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Research Overview

Threat-Related Attentional Avoidance of Black Male Faces with Dark Versus Light Skin Tone

People selectively attend to stimuli perceived as threatening (e.g. snakes, spiders, angry faces). As such, because Black men are stereotyped as dangerous and threatening, previous research has demonstrated that Black male faces (vs. White male faces) capture early attention, but also provoke attentional avoidance when presented for longer durations. There may, however, exist substantial within-race variation in perceived threat, as dark-skinned Black men are generally associated with more stereotypically negative characteristics than light-skinned Black men.

In six experiments, Jennifer Perry, Jeffrey Birk, Michael Chu, Keith Maddox, and Heather Urry manipulated skin tone to examine whether attentional patterns differ for Black male faces with darker versus lighter skin tones. We used 24 pairs of identical faces (e.g. same facial features, expression), though one face in each pair was darker-skinned and the other was lighter-skinned. Despite only differing on skin tone, the dark-skinned faces were indeed rated as being more threatening than the light skinned faces (E1).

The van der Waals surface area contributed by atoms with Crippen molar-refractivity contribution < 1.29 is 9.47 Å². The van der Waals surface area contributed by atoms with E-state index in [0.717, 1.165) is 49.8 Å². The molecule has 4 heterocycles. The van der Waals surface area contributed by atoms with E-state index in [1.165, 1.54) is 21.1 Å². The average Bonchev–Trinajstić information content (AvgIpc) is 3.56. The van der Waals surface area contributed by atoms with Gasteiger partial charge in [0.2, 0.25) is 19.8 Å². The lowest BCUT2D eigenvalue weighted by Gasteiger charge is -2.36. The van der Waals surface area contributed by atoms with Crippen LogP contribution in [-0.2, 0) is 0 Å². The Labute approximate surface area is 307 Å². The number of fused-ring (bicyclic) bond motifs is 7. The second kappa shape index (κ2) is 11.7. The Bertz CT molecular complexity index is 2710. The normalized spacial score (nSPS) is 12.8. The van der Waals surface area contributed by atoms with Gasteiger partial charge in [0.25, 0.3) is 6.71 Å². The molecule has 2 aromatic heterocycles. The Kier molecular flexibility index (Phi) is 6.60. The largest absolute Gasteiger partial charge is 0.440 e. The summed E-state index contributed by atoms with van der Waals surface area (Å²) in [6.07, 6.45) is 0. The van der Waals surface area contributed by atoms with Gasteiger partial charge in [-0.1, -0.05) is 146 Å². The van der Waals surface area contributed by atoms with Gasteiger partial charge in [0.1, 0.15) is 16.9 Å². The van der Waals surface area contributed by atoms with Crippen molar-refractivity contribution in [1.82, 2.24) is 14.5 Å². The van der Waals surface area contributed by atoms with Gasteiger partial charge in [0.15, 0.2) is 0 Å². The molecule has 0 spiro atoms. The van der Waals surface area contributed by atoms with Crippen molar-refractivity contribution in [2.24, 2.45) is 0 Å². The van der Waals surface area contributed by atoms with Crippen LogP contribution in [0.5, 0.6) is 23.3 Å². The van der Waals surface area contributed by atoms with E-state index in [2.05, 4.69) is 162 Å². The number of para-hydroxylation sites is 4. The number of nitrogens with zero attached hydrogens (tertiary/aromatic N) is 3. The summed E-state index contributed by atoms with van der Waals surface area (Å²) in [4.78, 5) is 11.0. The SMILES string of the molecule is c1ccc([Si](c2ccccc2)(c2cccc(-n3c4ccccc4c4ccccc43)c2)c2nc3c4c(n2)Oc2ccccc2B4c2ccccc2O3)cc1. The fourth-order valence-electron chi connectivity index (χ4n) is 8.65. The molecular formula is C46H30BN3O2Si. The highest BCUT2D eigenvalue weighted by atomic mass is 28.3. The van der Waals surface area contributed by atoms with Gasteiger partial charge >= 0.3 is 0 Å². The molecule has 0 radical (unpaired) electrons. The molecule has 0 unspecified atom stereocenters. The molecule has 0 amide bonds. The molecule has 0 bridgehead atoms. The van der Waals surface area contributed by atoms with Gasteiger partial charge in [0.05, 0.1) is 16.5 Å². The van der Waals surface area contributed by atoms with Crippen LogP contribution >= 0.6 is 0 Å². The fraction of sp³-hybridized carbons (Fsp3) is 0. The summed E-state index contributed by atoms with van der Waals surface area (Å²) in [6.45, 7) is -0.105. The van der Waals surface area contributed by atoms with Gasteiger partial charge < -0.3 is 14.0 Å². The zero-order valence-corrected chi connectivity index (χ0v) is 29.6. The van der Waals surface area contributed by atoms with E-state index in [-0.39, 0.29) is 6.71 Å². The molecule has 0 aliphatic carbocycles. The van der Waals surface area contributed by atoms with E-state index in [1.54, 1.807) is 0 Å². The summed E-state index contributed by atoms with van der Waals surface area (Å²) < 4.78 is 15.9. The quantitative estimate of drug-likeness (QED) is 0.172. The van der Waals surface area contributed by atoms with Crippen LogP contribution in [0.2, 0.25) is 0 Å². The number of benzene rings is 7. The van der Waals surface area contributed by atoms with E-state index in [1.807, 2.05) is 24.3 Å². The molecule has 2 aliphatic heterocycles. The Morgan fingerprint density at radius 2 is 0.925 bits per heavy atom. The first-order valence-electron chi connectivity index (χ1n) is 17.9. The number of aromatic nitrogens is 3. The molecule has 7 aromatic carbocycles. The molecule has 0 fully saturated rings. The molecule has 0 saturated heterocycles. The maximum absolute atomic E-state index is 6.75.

Results from a dot-probe paradigm indicated that regardless of presentation time, participants were slower to correctly identify probe letters appearing in the spatial location previously occupied by dark-skinned faces (E2-E3, E5). This attentional bias was specific to upright face stimuli, as it did not occur under conditions hypothesized to limit social (comparably colored geometric shapes; E4) or facial (inverted faces; E5) processing.

Taken together, these results suggest a pattern of attentional avoidance to dark-skinned (vs. light skinned) Black men driven by greater perceived threat.

Attentional Avoidance

The figure above shows the skin tone attentional bias effect. Participants were slower to identify a probe letters appearing in the spatial location previously occupied by dark-skinned faces compared to those occupied by light-skinned faces. This suggests selective attentional avoidance of more phenotypical Black male faces.